Why not a faux fur coat instead? Similarly to pleather, faux fur is typically made up of polyester or acrylic fibres. Which could take up to 500+ years to biodegrade as ‘synthetic microfibers, tiny pieces of polyester, acrylic, or rayon that wash into our water systems every time we (or a clothing manufacturer) put a synthetic piece of clothing in the wash‘- Refinery. As we said, we shall revisit the topic of vintage leather and fur. However if you must buy animal products, ALWAYS buy them secondhand. 

What’s up with wool?

Vegans also avoid wool, as it’s an animal product from sheep. Again, everyone can rest assured that sheep don’t need to be shorn. Our rather wooly friends don’t like their coats being taken. Let us tell you, Shaun the sheep would not be happy. 

production of wool from sheeps

Natural sheep, like the wild Dall Sheep don’t need any help. They grow just enough wool to protect themselves in the winter and to keep cool in the summer. They will also shed their winter coat all by themselves! So why do we take their coats? Unfortunately domesticated sheep don’t get a chance to shed themselves.

To prevent flies laying eggs to turn to maggots, an ‘operation’ is performed called mulesing: large strips of flesh are cut from the backs of lambs and around their tails. Bearing in mind this is all done without the use of anesthesia. Sheep are also sheared far too early. Well before they would naturally shed their winter coats. Shearing too late would mean a loss of wool. ‘An estimated one million sheep die every year of exposure after premature shearing – Vegan Peace. So next time you go to buy that woolly jumper imagine a sheep staring you right in the face saying, “please don’t take my coat I’m cold”

Negative impacts of premature shearing lambs and sheeps

Silk ain’t all that:

Oh, and if any of you are boujie enough to be thinking about investing in silk undies and a matching handkerchief, then listen up. Silk is a natural fibre produced by the silkworm. A wiggly worm?! If that hasn’t put you off, then maybe the fact that silk is literally a continuous thread of solidified worm saliva will. Silk is harvested from the larvae of the silk moth: Bombyx mori. So in other words, it’s baby worms.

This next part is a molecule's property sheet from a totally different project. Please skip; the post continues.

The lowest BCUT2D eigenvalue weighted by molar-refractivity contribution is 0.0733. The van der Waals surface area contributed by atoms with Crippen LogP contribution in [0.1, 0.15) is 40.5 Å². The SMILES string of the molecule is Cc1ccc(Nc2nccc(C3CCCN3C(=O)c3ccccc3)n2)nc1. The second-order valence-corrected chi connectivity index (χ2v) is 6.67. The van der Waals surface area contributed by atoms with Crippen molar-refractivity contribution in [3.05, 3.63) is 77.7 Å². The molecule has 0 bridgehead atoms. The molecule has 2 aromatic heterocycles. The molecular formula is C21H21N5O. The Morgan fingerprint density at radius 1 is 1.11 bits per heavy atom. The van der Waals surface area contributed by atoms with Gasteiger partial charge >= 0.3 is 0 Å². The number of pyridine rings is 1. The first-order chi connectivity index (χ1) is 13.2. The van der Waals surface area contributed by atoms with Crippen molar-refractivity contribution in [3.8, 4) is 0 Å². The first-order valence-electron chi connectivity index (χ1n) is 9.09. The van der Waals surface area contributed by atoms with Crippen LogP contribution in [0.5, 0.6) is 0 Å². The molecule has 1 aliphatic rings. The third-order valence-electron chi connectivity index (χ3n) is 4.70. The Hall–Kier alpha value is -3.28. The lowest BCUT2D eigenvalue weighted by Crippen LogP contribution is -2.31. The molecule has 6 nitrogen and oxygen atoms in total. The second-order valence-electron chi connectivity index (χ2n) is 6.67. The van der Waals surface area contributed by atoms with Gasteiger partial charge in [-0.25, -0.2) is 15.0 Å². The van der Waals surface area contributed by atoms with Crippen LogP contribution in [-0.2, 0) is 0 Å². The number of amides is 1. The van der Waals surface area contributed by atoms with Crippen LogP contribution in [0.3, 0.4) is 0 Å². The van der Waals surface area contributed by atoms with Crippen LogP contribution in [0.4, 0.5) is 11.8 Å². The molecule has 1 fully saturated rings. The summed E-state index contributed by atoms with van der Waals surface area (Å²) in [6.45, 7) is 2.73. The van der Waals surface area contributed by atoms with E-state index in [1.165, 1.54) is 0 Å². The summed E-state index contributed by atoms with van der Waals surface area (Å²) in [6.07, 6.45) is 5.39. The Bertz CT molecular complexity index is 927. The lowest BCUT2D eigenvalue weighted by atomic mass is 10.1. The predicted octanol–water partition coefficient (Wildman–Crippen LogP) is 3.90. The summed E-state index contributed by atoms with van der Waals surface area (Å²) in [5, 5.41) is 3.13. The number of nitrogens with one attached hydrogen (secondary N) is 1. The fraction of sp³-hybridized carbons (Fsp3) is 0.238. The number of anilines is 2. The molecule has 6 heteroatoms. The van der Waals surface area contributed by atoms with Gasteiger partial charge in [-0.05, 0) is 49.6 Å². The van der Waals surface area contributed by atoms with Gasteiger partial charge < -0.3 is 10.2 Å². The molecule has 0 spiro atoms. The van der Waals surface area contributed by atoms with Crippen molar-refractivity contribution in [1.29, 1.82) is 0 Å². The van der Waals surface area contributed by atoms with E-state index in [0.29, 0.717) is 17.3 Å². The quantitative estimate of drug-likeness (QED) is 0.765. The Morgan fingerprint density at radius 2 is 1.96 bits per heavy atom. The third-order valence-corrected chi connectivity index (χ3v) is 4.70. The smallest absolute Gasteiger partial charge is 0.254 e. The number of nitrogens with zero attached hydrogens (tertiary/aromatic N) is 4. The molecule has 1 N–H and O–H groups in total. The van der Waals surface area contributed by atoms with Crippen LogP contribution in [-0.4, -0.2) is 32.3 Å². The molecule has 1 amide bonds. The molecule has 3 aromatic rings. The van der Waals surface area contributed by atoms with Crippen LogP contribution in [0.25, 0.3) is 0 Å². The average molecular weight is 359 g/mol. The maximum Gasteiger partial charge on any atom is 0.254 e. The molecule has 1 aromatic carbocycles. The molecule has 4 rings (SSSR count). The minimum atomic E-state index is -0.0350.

Sadly there are no longer wild silk moths; they are all farmed in captivity. Due to extensive farming silk moths have evolved into flightless creatures, their large round bodies cannot be supported by their now shrunken wings. Soberingly still, they only live up to one week so for the manufacturing of silk, their sole purpose is to breed. Females can lay up to 500 eggs which hatch into silkworms. The silkworms secrete a liquid from two glands on their heads – silk saliva. This secretion is the single, continuous thread known as raw silk. Once the entire process is complete, the cocoon is placed into boiling water to kill the developing moth before it can emerge and destroy it. This isn’t much of an existence if you ask us!

the sad truth behind the production of silk

We’re sorry for all the doom and gloom – we promise it’s not all bad out there. Here’s what you CAN wear to eliminate cruelty and also reduce your carbon footprint. As we said nothing will be completely guilt free. There will almost always be some sort of impact. We are humans. However we can lessen that impact by wearing more eco-friendly fabrics. We’ve raved about shopping secondhand and reusing old clothing. However if you must buy new here’s a un-comprehensive list of the most sustainable materials.

Examples of sustainable materials

Organic cotton:

Organic Cotton is one of the most common sustainable materials. It is considered environmentally sustainable and grown without chemicals. As a material cotton requires far less water than wool to produce. Extremely soft to the touch, cotton is easier to wash than wool and fast drying. However it is important to buy fairtrade cotton to ensure cotton pickers are paid a fair wage.


Linen is lightweight and durable becoming softer and stronger the more it’s used. It easily releases moisture making it perfect to wear in humidity. Absorbing up to 20% of its weight in moisture before it feels damp. 


Seaweed is just cool. You guys know we love seaweed at vegums HQ. To create SeaCell fibres, dried seaweed is ground, crushed, and mixed with cellulose. The use of brown algae has been proven to remineralise the skin, activate cell regeneration, limit inflammation and soothe skin irritation. Seacell also has detoxification properties – no more fabric itch!


You’ve gotten love hemp. Ideal for organic farming, hemp grows well without the use of pesticides or chemical fertilisers. Hemp fabric is also completely biodegradable so you can’t get more natural than this. Pure plant power! Hemp has a great texture and breath-ability. No nasty bacteria growth and it doesn’t trap heat either.

Soya Fabric: 

Soya fabric, also known as ‘vegetable cashmere‘, is an eco-friendly, petrochemical-free material made from a by-product of soya-bean processing. It has the softness and lustre of silk, the drape and durability of cotton, and the warmth and comfort of cashmere.


Lyocell is manufactured from wood pulp – which is pretty neat! Completely biodegradable the fabric is recyclable, and naturally wrinkle-free. It is soft, drapes well, and can be washed, dyed, and even woven to mimic the qualities of silk, suede, leather, moleskin, or wool.